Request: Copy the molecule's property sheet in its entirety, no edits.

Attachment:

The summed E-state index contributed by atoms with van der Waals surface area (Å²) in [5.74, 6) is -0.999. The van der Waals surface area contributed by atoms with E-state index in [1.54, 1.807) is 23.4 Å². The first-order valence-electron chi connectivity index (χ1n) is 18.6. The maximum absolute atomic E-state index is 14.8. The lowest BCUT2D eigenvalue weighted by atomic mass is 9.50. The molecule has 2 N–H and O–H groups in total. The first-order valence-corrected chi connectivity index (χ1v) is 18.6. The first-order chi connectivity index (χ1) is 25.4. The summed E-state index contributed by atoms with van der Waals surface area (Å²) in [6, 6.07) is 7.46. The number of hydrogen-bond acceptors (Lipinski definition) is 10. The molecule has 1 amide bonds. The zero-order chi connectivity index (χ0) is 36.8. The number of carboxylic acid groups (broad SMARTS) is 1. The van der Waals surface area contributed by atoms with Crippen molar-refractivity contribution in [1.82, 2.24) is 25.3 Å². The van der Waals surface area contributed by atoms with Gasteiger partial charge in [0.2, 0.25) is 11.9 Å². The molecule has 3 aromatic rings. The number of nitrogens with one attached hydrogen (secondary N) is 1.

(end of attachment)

The summed E-state index contributed by atoms with van der Waals surface area (Å²) in [5.74, 6) is -0.999. The van der Waals surface area contributed by atoms with E-state index in [1.54, 1.807) is 23.4 Å². The first-order valence-electron chi connectivity index (χ1n) is 18.6. The maximum absolute atomic E-state index is 14.8. The lowest BCUT2D eigenvalue weighted by atomic mass is 9.50. The molecule has 2 N–H and O–H groups in total. The first-order valence-corrected chi connectivity index (χ1v) is 18.6. The first-order chi connectivity index (χ1) is 25.4. The summed E-state index contributed by atoms with van der Waals surface area (Å²) in [6, 6.07) is 7.46. The number of hydrogen-bond acceptors (Lipinski definition) is 10. The molecule has 1 amide bonds. The zero-order chi connectivity index (χ0) is 36.8. The number of carboxylic acid groups (broad SMARTS) is 1. The van der Waals surface area contributed by atoms with Crippen molar-refractivity contribution in [1.82, 2.24) is 25.3 Å². The van der Waals surface area contributed by atoms with Gasteiger partial charge in [0.2, 0.25) is 11.9 Å². The molecule has 3 aromatic rings. The number of nitrogens with one attached hydrogen (secondary N) is 1.